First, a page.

Cole Anyway – “On Hold”: A smooth and lazy vintage sound with lush washes of synths and a laid-back vibe working like the perfect soundtrack of a ‘70s movie or for a day at the lounge next to the beach. Cole Anyway is the stage name Los Angeles resident Cole Emoff employs for his cinematic, convention-defying pop. As Cole Anyway, he creates an enveloping trance, drawing equally on lush old lounge records and the smooth, soft sounds of the 1970s, then breaking his chill with appealingly disorienting effects. Speaking on “On Hold,” Emoff wrote: “‘On Hold’ also has double meaning for me. Gives off the feeling of relaxing smooth hold music (the kind of stuff I grew up loving on video game soundtracks, and have dove more into since moving to LA). But also the feeling of life feeling on hold as I autopilot through the days waiting for something to happen, a reminder to myself not to just stay on hold my whole life.” “On Hold” captures the feeling of floating in ecstatic limbo — a place where nothing really happens and that’s totally fine. Little electronic flourishes and flair keep the song from following a straight line, accents that reflect Cole Emoff’s regular work as an audio special effects and sound designer. Emoff’s work as a sound designer can be heard throughout today’s landscape of adult-oriented television animation — notably, he added sound effects to Netflix’s The Midnight Gospel, complementing the score of Joe Wong. With Cole Anyway, Emoff marries these dramatic instincts with a quirky sense of humor gleaned from a deep love of video game music, influences that were evident on his first major project, “Sitting with Stillness.”
Wesley – “Glows in the Dark”: A ’70-’80s influence on this psychedelic pop song filled with beautiful echoing harmonies and delicate arrangements. This is the title track of the upcoming LP of Louisville-based singer-songwriter Wesley (the alias of Jacob Weaver) due on November 11 via Earth Libraries; it comes alongside an accompanying music video. Speaking on his newest single, Weaver wrote: “There’s a Mike Ditka quote that says, ‘If you’re not in the parade, you watch the parade.’ I usually don’t do either, but I’d like to. I enjoy parades. The song is about wanting to be a parade, and also, for the parade. About wanting to be for the people, and with them as well.” Fitting for a project refound in the midst of pandemic lockdowns, “Glows in the Dark” is a document of Weaver’s loving interrogation of himself. Questions and self-reflection abound, poetic images peppered throughout like serene daydream. Home videos of Jacob Weaver’s childhood often feature the Louisville singer-songwriter playing a favorite character: Wesley, the sleepiest man on earth. “My brothers, cousins, and I were constantly making videos with our camcorder, and I was a sleepy kid, so the character was born,” he retells the story with a smile. “I always enjoyed being Wesley.” Years later, there’s still a certain comfort to Weaver’s voice, a floating pillowy ease. Weaver’s new album utilizes those soft tones to deliver disorienting dreams, languid memories, and dusky contemplations in the tones of honeyed tea. Weaver embraces the depths of that comforting mixture from the titular lead single, a wash of metallic glow and Weaver’s warmly resonant voice warping into an acoustic dreamland take off of Fleetwood Mac’s “Everywhere.” The six-minute track unfolds in blissful leaps and bounds, Weaver joined in harmony by his wife, Kelli White Weaver. The song lyrically bounces between hazily surreal images before striking upon a moment that reveals everything preceding it was a dream. “One day upon first meeting/ We’ll know what we’re seeing/ Is love at first sight/ And I can’t wait for permanent healing/ To find I’ve been sleeping for all of my life,” they sing, the twinkling stars once again centered in the mix.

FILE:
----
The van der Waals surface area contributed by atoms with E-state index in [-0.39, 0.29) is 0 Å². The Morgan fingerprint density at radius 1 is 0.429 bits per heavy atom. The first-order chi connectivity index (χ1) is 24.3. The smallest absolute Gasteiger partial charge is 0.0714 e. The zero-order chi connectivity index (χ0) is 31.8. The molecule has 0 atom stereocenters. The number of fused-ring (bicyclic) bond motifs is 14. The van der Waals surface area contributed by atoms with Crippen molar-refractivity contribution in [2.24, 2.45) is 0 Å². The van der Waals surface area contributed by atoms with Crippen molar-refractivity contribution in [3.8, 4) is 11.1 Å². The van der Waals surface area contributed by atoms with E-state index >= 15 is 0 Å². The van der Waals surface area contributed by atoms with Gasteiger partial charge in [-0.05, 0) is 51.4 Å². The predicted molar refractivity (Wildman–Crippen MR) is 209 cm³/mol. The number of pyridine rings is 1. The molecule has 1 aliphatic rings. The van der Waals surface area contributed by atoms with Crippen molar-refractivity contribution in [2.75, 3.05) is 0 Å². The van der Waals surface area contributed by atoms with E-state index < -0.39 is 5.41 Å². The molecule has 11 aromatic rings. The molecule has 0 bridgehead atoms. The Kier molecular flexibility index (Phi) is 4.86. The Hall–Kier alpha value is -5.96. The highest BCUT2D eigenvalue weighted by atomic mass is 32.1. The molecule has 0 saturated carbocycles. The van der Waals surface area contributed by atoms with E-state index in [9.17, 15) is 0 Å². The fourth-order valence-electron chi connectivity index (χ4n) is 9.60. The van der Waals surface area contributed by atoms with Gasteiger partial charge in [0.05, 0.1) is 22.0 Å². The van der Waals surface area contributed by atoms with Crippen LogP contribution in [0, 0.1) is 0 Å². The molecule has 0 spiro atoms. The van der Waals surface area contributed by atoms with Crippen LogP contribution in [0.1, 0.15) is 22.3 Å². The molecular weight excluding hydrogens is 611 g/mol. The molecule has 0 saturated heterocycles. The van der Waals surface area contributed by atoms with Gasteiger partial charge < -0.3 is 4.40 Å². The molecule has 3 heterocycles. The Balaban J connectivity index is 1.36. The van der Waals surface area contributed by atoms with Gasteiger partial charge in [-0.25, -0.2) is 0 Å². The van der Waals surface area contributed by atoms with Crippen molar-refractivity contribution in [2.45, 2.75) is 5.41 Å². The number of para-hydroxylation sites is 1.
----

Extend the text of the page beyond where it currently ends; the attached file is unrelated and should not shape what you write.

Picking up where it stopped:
One South Lark – “Pop Star”: A familiar pop and sunny melody which sounds a bit like a poppier and youthful version of something from the Cure or the Smiths. One South Lark is an indie pop trio from New Orleans consisting of singer Robert Freeman, guitarist Grayson Worley, and drummer Tabor Brewster and their upcoming EP “Till September” is due on September 23. “Our upcoming EP captures the fleeting nostalgia of a summer gone too soon,” the band says. “Our inspiration on this project ranged from the new wave music of The Cure to the pop-poetry of Taylor Swift, creating a unique retro-yet-modern sound. We wrote it while in our junior year of college, but all at separate universities. Songwriting sessions full of lyrical brainstorming were held over Zoom and voice memos containing jangly guitar riffs and Beach Boys-inspired harmonies were iMessaged back and forth. In our few breaks from school, we hustled to Bogalusa, Louisiana, and recorded the five tracks at Studio In The Country. We spent hours in the secluded swamp studio with our sound engineer Ben Mumphrey perfecting the indie pop sound we were going for. With only three members, we created and produced every sound heard on the record, often playing more than one instrument each. The result is a project we’re proud to say is our best work yet, from the atmospheric power of the overdriven guitar in “Malibu” to the danceable Motown beat of “Wasting My TIme.” Their upcoming EP will be the next step in a busy year for the band, as they just finished their first U.S. tour in August 2022.